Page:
I’ve played, coached or officiated athletics for over 30 years at various levels and there are two sports I will never understand how to determine the rules — field hockey and diving. I may as well be watching cricket. It doesn’t make them any less enjoyable to watch; it just makes it less likely that I can get upset at an official’s call when I truly do not understand the rules. (I was a high school basketball official for 23 years. Ignorance of the rules never stopped people from criticizing my work, but most people have a general understanding of basketball rules.)
It’s hard to go to these events and root for one team. That’s an odd feeling. Generally, I root for a tie. That seems safe. On Thanksgiving, I spend one half of the game on the Ludlowe side of the field and one half on the Warde side. I may be the only person at these events who is not cheering. I am officially in favor of no overtime in any of these events. A tie is just fine with me.
Our administrators at the high schools do a great job of organizing these events and supervising the kids so that they have a good time and show their school spirit without going “over the top.” Our high school administrators put in a lot of extra hours going to athletic and other night events (almost all of the Warde/Ludlowe events are at night), but they have to put in extra work during the rivlary games. This includes the athletic directors, housemasters and headmasters at both schools.
On the first day of the opening of the health care exchanges, it’s time for a primer on the impact of the Affordable Care Act/Obamacare on the school district’s finances. ACA has already had an impact on the current year budget, will have an impact on next year’s budget and its influence will grow into the future.
The immediate impact in the current year budget was a tax (fee) in the legislation that applied to self-insured plans as of January 1, 2014. Self-insured means that the school district (like the Town) is responsible for paying its own claims, subject to employee premium-cost-sharing, co-pays and deductibles. The fee (tax) amounted to about $125,000 in the current year budget — it’s added to our health insurance costs. But this was for only six months. In next year’s budget that begins July 1, 2014, we will need to budget for the other half. These costs cannot be passed on to employees.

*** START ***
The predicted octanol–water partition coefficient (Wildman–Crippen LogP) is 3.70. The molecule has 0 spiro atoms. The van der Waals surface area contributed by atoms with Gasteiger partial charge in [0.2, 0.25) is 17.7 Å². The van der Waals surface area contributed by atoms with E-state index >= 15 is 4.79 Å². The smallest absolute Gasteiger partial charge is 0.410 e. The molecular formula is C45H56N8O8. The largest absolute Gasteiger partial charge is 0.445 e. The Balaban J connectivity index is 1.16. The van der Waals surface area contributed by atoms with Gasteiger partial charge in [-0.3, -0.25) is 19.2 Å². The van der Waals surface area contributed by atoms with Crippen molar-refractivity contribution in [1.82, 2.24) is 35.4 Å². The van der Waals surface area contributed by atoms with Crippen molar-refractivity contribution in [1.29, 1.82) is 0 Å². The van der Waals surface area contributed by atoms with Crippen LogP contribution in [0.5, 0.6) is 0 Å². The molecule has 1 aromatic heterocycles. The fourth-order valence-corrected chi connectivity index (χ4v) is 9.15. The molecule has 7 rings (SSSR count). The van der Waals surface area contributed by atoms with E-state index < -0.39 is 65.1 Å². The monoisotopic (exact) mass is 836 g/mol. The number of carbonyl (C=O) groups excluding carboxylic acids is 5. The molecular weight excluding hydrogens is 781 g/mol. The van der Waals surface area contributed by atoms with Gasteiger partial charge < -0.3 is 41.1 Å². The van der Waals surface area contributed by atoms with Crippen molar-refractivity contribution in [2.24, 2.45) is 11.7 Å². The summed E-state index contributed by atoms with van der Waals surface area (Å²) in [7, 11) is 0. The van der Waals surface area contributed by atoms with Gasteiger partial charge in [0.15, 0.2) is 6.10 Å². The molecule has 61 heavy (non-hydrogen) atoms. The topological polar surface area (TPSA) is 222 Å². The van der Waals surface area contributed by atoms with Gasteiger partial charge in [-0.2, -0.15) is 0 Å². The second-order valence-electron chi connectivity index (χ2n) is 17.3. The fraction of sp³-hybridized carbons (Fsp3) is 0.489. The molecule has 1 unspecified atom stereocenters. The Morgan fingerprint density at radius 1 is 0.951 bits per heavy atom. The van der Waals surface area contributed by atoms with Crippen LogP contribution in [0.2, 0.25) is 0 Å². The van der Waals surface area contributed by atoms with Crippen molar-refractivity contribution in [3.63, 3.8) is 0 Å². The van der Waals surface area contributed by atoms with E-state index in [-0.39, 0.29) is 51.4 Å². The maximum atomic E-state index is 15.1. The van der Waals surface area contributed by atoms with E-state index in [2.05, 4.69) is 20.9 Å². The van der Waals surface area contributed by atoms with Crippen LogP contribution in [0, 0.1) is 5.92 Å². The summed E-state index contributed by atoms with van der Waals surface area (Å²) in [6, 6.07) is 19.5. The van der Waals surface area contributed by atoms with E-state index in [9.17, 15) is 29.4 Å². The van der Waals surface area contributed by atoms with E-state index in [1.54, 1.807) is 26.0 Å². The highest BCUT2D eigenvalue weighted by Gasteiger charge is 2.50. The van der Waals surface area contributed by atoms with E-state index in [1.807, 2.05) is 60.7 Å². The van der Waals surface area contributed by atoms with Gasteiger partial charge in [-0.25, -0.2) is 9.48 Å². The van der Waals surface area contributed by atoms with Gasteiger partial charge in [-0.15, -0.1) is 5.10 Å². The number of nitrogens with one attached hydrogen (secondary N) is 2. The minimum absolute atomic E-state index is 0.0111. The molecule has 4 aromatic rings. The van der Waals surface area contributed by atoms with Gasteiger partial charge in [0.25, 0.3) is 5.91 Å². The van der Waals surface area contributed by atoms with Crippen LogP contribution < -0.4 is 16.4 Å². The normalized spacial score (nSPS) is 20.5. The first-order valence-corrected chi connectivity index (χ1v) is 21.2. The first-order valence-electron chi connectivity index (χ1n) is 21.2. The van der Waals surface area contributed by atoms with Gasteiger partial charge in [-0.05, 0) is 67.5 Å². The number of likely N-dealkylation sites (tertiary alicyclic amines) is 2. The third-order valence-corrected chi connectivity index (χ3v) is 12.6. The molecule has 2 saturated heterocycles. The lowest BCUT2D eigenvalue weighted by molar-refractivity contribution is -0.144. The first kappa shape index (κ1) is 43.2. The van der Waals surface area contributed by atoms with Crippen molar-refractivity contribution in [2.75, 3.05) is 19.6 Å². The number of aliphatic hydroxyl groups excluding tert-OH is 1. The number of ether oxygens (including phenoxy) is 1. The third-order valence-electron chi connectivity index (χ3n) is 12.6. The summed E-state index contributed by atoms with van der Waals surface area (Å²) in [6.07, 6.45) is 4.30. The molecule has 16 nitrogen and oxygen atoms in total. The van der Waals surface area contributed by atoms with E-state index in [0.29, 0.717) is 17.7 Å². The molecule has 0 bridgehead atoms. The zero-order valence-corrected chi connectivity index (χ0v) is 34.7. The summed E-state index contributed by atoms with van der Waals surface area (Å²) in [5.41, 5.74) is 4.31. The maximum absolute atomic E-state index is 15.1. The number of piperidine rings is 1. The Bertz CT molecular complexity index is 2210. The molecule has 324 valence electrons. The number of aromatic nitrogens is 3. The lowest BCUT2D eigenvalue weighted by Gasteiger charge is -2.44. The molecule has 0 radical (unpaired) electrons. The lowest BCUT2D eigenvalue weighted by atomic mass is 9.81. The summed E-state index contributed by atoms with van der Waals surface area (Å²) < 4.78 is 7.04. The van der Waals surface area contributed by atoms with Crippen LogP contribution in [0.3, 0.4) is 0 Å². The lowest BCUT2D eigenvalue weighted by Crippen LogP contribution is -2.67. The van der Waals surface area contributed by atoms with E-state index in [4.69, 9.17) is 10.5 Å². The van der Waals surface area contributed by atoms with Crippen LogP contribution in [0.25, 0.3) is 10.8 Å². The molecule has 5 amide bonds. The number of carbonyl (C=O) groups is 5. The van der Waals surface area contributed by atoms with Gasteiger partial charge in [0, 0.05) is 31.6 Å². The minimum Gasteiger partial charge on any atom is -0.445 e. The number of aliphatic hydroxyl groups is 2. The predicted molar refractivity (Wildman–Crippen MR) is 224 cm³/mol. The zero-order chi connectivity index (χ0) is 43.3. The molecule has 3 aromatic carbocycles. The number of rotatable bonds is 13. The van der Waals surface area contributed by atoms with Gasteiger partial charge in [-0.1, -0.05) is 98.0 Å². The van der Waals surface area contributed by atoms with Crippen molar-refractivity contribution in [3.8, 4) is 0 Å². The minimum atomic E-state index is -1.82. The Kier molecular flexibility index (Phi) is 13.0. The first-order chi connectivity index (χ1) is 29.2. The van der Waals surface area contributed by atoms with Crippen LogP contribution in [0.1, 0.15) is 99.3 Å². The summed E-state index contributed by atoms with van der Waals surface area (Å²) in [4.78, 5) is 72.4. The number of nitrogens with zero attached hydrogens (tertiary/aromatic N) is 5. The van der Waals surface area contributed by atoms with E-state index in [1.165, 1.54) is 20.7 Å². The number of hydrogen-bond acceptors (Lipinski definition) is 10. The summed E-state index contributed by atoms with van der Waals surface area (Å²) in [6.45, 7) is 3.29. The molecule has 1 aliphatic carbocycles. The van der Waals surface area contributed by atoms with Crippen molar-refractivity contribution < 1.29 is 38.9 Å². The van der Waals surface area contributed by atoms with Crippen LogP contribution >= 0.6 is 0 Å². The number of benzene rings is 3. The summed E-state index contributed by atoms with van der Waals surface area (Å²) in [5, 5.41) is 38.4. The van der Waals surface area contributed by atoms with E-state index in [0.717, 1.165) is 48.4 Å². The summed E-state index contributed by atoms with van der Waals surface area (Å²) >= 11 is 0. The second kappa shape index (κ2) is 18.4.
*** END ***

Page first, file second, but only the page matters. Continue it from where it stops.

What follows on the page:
There are two other potential costs. One is the employer mandate. This has been put off by a year and so we may be spared from dealing with it until July 1, 2015 (still looking for certainty on this one, however). Basically, if we employ someone for 30 hours a week or more, we need to offer coverage. Many of our employees have this coverage, but some do not — and we would be required to offer them coverage if they had worked 30 hours or more during the previous 12 months. Think of substitute teachers as one example of such employees. And we cannot just offer bare-bones coverage — the law provides that it must meet certain benefit levels. And we cannot make the employee pay a huge share of the premium, as I will discuss below. Failing to provide such coverage triggers massive penalties. (Employee-only coverage is mandated. Two-person or family coverage is not.)
The other issue is the 9.5 percent rule. We will be prohibited from charging employees more than 9.5 percent of their household income for the health insurance coverage. If we do, we pay a very steep penalty. We do have some lower-paid employees for whom this will be an issue. There are some logistical issues as well — for example, if premium cost-shares are negotiated into union contracts, but exceed 9.5 percent, what do we do? Second, we don’t have access to everyone’s household income; we have access to their wages with us, which may be two very different figures. Do we need to collect household income data? Can we require the employee to provide it? Who verifies it? The folks in the benefits office down the hall just had their job multiplied by a thousand.
Finally, in 2017, the “Cadillac Tax” kicks in. Health insurance plans cannot exceed a certain benefit level. If they do, we pay another penalty. That’s a topic for another day.
So — we must offer health insurance but we can’t offer a bare bones plan. We also can’t offer a luxurious plan that triggers the Cadillac Tax. We also can’t charge someone more tha 9.5 percent of their household income. As if health insurance isn’t a complex enough topic — it’s about to get even more complex.